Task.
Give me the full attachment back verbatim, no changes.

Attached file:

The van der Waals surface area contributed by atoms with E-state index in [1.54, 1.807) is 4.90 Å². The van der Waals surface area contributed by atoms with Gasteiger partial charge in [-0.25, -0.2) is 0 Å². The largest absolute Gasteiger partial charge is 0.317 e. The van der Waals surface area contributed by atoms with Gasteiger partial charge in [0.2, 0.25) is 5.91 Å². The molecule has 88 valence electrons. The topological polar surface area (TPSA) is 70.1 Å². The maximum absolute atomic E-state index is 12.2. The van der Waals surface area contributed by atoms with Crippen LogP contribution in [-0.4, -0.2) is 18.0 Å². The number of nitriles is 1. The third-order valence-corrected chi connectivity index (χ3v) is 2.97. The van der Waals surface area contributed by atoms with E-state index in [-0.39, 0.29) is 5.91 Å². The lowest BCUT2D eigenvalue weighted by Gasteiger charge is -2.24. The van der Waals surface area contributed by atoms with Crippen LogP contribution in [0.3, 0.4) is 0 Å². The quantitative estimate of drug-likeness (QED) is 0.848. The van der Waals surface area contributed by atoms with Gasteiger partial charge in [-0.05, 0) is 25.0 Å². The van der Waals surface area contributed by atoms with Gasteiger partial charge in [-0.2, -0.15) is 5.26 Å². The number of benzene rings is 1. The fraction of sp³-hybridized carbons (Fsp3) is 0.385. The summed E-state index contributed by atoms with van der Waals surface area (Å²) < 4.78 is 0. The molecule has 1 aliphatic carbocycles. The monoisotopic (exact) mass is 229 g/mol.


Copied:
The van der Waals surface area contributed by atoms with E-state index in [1.54, 1.807) is 4.90 Å². The van der Waals surface area contributed by atoms with Gasteiger partial charge in [-0.25, -0.2) is 0 Å². The largest absolute Gasteiger partial charge is 0.317 e. The van der Waals surface area contributed by atoms with Gasteiger partial charge in [0.2, 0.25) is 5.91 Å². The molecule has 88 valence electrons. The topological polar surface area (TPSA) is 70.1 Å². The maximum absolute atomic E-state index is 12.2. The van der Waals surface area contributed by atoms with Crippen LogP contribution in [-0.4, -0.2) is 18.0 Å². The number of nitriles is 1. The third-order valence-corrected chi connectivity index (χ3v) is 2.97. The van der Waals surface area contributed by atoms with E-state index in [-0.39, 0.29) is 5.91 Å². The lowest BCUT2D eigenvalue weighted by Gasteiger charge is -2.24. The van der Waals surface area contributed by atoms with Crippen LogP contribution in [0.3, 0.4) is 0 Å². The quantitative estimate of drug-likeness (QED) is 0.848. The van der Waals surface area contributed by atoms with Gasteiger partial charge in [-0.05, 0) is 25.0 Å². The van der Waals surface area contributed by atoms with Gasteiger partial charge in [-0.2, -0.15) is 5.26 Å². The number of benzene rings is 1. The fraction of sp³-hybridized carbons (Fsp3) is 0.385. The summed E-state index contributed by atoms with van der Waals surface area (Å²) < 4.78 is 0. The molecule has 1 aliphatic carbocycles. The monoisotopic (exact) mass is 229 g/mol.